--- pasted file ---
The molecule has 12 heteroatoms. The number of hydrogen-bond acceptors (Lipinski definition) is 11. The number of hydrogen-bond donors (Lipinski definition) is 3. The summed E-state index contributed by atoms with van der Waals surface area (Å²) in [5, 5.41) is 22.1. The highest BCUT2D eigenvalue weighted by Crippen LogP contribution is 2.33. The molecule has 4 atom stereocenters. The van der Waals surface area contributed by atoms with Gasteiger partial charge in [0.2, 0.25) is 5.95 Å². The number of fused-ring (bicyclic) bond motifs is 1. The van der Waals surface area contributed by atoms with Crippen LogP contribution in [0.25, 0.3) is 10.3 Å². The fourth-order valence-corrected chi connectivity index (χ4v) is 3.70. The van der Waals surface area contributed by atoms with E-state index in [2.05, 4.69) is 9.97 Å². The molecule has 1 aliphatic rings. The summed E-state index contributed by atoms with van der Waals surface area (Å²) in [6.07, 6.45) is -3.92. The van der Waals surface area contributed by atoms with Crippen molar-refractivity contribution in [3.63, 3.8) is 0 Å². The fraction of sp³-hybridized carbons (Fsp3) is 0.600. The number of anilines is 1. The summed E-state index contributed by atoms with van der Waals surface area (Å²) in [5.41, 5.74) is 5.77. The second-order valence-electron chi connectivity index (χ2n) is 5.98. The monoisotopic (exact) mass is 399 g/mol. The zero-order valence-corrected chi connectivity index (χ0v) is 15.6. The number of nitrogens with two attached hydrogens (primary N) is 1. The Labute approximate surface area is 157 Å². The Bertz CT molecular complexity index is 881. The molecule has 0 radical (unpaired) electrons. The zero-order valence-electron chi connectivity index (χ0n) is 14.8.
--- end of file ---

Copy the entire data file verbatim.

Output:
The molecule has 12 heteroatoms. The number of hydrogen-bond acceptors (Lipinski definition) is 11. The number of hydrogen-bond donors (Lipinski definition) is 3. The summed E-state index contributed by atoms with van der Waals surface area (Å²) in [5, 5.41) is 22.1. The highest BCUT2D eigenvalue weighted by Crippen LogP contribution is 2.33. The molecule has 4 atom stereocenters. The van der Waals surface area contributed by atoms with Gasteiger partial charge in [0.2, 0.25) is 5.95 Å². The number of fused-ring (bicyclic) bond motifs is 1. The van der Waals surface area contributed by atoms with Crippen LogP contribution in [0.25, 0.3) is 10.3 Å². The fourth-order valence-corrected chi connectivity index (χ4v) is 3.70. The van der Waals surface area contributed by atoms with E-state index in [2.05, 4.69) is 9.97 Å². The molecule has 1 aliphatic rings. The summed E-state index contributed by atoms with van der Waals surface area (Å²) in [6.07, 6.45) is -3.92. The van der Waals surface area contributed by atoms with Crippen molar-refractivity contribution in [3.63, 3.8) is 0 Å². The fraction of sp³-hybridized carbons (Fsp3) is 0.600. The number of anilines is 1. The summed E-state index contributed by atoms with van der Waals surface area (Å²) in [5.41, 5.74) is 5.77. The second-order valence-electron chi connectivity index (χ2n) is 5.98. The monoisotopic (exact) mass is 399 g/mol. The zero-order valence-corrected chi connectivity index (χ0v) is 15.6. The number of nitrogens with two attached hydrogens (primary N) is 1. The Labute approximate surface area is 157 Å². The Bertz CT molecular complexity index is 881. The molecule has 0 radical (unpaired) electrons. The zero-order valence-electron chi connectivity index (χ0n) is 14.8.